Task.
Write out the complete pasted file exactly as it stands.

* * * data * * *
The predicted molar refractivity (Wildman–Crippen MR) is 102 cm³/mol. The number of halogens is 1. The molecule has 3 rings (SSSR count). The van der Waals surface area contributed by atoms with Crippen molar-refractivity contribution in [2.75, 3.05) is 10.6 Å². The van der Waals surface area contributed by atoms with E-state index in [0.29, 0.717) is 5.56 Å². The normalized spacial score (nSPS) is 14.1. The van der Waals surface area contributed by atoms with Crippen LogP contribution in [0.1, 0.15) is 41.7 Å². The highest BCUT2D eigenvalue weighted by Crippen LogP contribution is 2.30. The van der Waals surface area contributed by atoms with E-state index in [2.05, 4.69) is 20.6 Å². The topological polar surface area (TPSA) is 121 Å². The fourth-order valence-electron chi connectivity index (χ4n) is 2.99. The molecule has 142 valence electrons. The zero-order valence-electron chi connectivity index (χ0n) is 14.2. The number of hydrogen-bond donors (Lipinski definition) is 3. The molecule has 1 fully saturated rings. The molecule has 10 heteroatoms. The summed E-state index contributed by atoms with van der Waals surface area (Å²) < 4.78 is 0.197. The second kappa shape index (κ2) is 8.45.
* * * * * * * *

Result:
The predicted molar refractivity (Wildman–Crippen MR) is 102 cm³/mol. The number of halogens is 1. The molecule has 3 rings (SSSR count). The van der Waals surface area contributed by atoms with Crippen molar-refractivity contribution in [2.75, 3.05) is 10.6 Å². The van der Waals surface area contributed by atoms with E-state index in [0.29, 0.717) is 5.56 Å². The normalized spacial score (nSPS) is 14.1. The van der Waals surface area contributed by atoms with Crippen LogP contribution in [0.1, 0.15) is 41.7 Å². The highest BCUT2D eigenvalue weighted by Crippen LogP contribution is 2.30. The van der Waals surface area contributed by atoms with E-state index in [2.05, 4.69) is 20.6 Å². The topological polar surface area (TPSA) is 121 Å². The fourth-order valence-electron chi connectivity index (χ4n) is 2.99. The molecule has 142 valence electrons. The zero-order valence-electron chi connectivity index (χ0n) is 14.2. The number of hydrogen-bond donors (Lipinski definition) is 3. The molecule has 1 fully saturated rings. The molecule has 10 heteroatoms. The summed E-state index contributed by atoms with van der Waals surface area (Å²) < 4.78 is 0.197. The second kappa shape index (κ2) is 8.45.